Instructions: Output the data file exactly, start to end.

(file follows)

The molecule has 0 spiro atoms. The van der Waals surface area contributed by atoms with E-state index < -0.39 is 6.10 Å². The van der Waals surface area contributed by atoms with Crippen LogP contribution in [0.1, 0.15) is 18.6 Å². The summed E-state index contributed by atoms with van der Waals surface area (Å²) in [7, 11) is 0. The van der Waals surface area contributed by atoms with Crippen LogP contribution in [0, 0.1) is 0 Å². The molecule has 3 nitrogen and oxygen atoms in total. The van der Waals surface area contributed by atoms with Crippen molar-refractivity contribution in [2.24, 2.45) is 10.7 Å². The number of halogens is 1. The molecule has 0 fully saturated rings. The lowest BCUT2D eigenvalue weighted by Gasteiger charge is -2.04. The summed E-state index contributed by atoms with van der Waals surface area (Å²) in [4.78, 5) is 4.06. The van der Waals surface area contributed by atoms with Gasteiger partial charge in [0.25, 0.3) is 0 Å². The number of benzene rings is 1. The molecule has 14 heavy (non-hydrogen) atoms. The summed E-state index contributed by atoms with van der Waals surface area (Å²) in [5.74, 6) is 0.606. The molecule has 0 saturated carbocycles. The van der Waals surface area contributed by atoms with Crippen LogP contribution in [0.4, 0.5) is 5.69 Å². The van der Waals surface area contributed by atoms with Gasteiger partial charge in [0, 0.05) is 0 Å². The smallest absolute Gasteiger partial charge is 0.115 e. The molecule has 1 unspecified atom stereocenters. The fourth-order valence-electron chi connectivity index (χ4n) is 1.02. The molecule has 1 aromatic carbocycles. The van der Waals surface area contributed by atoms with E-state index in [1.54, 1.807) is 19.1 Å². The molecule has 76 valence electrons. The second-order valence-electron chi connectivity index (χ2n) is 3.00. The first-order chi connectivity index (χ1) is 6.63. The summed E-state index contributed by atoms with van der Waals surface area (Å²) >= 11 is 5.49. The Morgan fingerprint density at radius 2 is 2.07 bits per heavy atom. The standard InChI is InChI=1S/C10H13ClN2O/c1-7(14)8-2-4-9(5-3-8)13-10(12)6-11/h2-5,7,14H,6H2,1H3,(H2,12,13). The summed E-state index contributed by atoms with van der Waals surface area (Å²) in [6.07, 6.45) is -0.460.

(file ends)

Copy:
The molecule has 0 spiro atoms. The van der Waals surface area contributed by atoms with E-state index < -0.39 is 6.10 Å². The van der Waals surface area contributed by atoms with Crippen LogP contribution in [0.1, 0.15) is 18.6 Å². The summed E-state index contributed by atoms with van der Waals surface area (Å²) in [7, 11) is 0. The van der Waals surface area contributed by atoms with Crippen LogP contribution in [0, 0.1) is 0 Å². The molecule has 3 nitrogen and oxygen atoms in total. The van der Waals surface area contributed by atoms with Crippen molar-refractivity contribution in [2.24, 2.45) is 10.7 Å². The number of halogens is 1. The molecule has 0 fully saturated rings. The lowest BCUT2D eigenvalue weighted by Gasteiger charge is -2.04. The summed E-state index contributed by atoms with van der Waals surface area (Å²) in [4.78, 5) is 4.06. The van der Waals surface area contributed by atoms with Gasteiger partial charge in [0.25, 0.3) is 0 Å². The number of benzene rings is 1. The molecule has 14 heavy (non-hydrogen) atoms. The summed E-state index contributed by atoms with van der Waals surface area (Å²) in [5.74, 6) is 0.606. The molecule has 0 saturated carbocycles. The van der Waals surface area contributed by atoms with Crippen LogP contribution in [0.4, 0.5) is 5.69 Å². The van der Waals surface area contributed by atoms with Gasteiger partial charge in [0, 0.05) is 0 Å². The smallest absolute Gasteiger partial charge is 0.115 e. The molecule has 1 unspecified atom stereocenters. The fourth-order valence-electron chi connectivity index (χ4n) is 1.02. The molecule has 1 aromatic carbocycles. The van der Waals surface area contributed by atoms with E-state index in [1.54, 1.807) is 19.1 Å². The molecule has 76 valence electrons. The second-order valence-electron chi connectivity index (χ2n) is 3.00. The first-order chi connectivity index (χ1) is 6.63. The summed E-state index contributed by atoms with van der Waals surface area (Å²) >= 11 is 5.49. The Morgan fingerprint density at radius 2 is 2.07 bits per heavy atom. The standard InChI is InChI=1S/C10H13ClN2O/c1-7(14)8-2-4-9(5-3-8)13-10(12)6-11/h2-5,7,14H,6H2,1H3,(H2,12,13). The summed E-state index contributed by atoms with van der Waals surface area (Å²) in [6.07, 6.45) is -0.460.